“SunPower can now fully focus our resources to deliver the best solar solutions to our customers, develop the next wave of solar technology through American research and development and invest in American solar manufacturing. This will support U.S. solar technology leadership and preserve American jobs. To this end, we are continuing with our planned acquisition of the SolarWorld Americas manufacturing facility in Hillsboro, Oregon and expect the transaction to close before the end of the quarter.

“SunPower’s 33 years of technology innovation and solar industry leadership are an integral part of the story around America’s energy evolution. We appreciate the Administration’s thorough review and consideration on this matter, and believe this outcome supports common goals of technology innovation, economic prosperity, energy independence, and U.S. competitiveness in the global marketplace.”

sb-econference-web-post

— Solar Builder magazine

Solar coaster news roundup: SolarCity layoffs, SunPower exits utility-scale, Enphase in trouble?

solar industry layoffs

The solar installer base has strengthened across the country, but the largest companies still loom largest. When they sneeze, the industry catches a cold. Here are some of the latest comings and goings at the top of the market following first-half earnings calls.

SolarCity cut backs

Tesla closed a dozen solar installation facilities around the country as part of a round of layoffs this summer, according to Reuters, in California, Maryland, New Jersey, Texas, New York, New Hampshire, Connecticut, Arizona, and Delaware. The installation facility closures leave the company with about 60 solar installation facilities nationwide. The laid off workforce includes installers, telemarketers, and customer service personnel. Tesla is also pulling out of its Home Depot deal.

Does this spell trouble for SolarCity / Tesla? Well, not necessarily. The company is saying this is part of its reorganization efforts after acquiring SolarCity last year – the closings are all SolarCity-specific locations. Since the acquisition, Tesla has been streamlining and combining more of the two companies’ portfolios.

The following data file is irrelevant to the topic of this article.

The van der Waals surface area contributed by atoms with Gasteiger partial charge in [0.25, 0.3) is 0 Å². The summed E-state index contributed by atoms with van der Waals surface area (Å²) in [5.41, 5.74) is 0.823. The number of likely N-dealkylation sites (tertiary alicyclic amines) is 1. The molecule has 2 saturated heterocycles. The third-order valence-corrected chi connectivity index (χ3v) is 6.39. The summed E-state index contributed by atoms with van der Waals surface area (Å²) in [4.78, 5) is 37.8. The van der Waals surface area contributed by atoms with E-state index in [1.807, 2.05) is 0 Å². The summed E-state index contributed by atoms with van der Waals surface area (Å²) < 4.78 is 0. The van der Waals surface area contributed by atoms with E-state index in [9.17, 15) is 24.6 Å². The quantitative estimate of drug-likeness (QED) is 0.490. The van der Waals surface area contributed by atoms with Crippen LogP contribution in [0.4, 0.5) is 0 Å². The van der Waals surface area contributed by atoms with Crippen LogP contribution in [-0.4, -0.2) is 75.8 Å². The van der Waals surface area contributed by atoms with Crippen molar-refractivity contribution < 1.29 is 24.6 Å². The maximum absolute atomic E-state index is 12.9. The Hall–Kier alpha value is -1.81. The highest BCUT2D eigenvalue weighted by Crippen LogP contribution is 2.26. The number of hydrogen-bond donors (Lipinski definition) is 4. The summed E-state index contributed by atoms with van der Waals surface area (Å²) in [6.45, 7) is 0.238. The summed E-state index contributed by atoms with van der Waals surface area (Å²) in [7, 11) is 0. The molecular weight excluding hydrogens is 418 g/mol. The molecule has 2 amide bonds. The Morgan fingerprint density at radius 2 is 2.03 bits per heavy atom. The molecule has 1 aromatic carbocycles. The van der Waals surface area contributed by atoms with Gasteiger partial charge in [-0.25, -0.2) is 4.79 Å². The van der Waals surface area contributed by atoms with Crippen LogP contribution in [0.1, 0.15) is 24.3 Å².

SunPower leaves utility-scale, Enphase acquires microinveter business

The SunPower fit in the utility-scale market never made a ton of sense, and with PPA prices falling as far as they have, SunPower announced it was leaving that space to focus on residential and commercial and industrial projects, with an eye on growth in both storage and services.

“We see the North American distributed generation market really evolving over the next two years, from just solar, to solar-plus-storage, then eventually to solar-plus-storage-plus-services,” said CEO Tom Werner.

The company also sold its microinverter business to Enphase Energy, Inc. for a total of $25 million in cash. This is going to boost the AC Modules market with SunPower’s Equinox Home Solar System now coming with a custom line of Enphase’s IQ microinverters.

“We are excited to close the acquisition of SunPower’s microinverter business ahead of plan,” said Badri Kothandaraman, president and CEO of Enphase Energy. “We now expect volume shipments of IQ 7XS microinverters in the fourth quarter of 2018 and an acceleration of the ramp throughout 2019. The business is on track to achieve its full revenue and gross margin potential. ACM is a significant component of our profitable top line growth strategy. We look forward to being a strong innovation partner for SunPower.”

Speaking of Enphase…

Prescience Point Capital Management, a private investment manager that focuses on investigations of public companies, published a negative follow-up report to support its short position on Enphase. Since the release of its initial report on Enphase, Prescience Point has identified numerous additional red flags which further call into question the reliability of the company’s financial statements. Here are the bullets from the report:

  • Our analysis of ENPH’s Q2’18 results indicates further doubt on the reliability of its financial statements.
  • Management tried to explain away some of the red flags highlighted in our Initiation Report; however, management’s explanations in some cases conflict with statements previously made on the record and in other cases defy logic.
  • Despite our doubts about the reliability of its accounting, ENPH still missed Q2 consensus estimates and whiffed on guidance. The 12.9% and 8.9% YoY decline in ENPH’s Q2’18 inverter volume and adjusted revenue, respectively, indicate that its business is deteriorating at a faster pace than we initially thought.
  • According to sources, former SunEdison CEO Ahmad Chatila is currently working for ENPH. ENPH appears to have adopted many of the same practices which ultimately led to SUNE’s downfall.
  • Prescience Point reiterates our estimate that Enphase stock is worth ~$1/share on a fundamental basis, implying 80% downside.

— Solar Builder magazine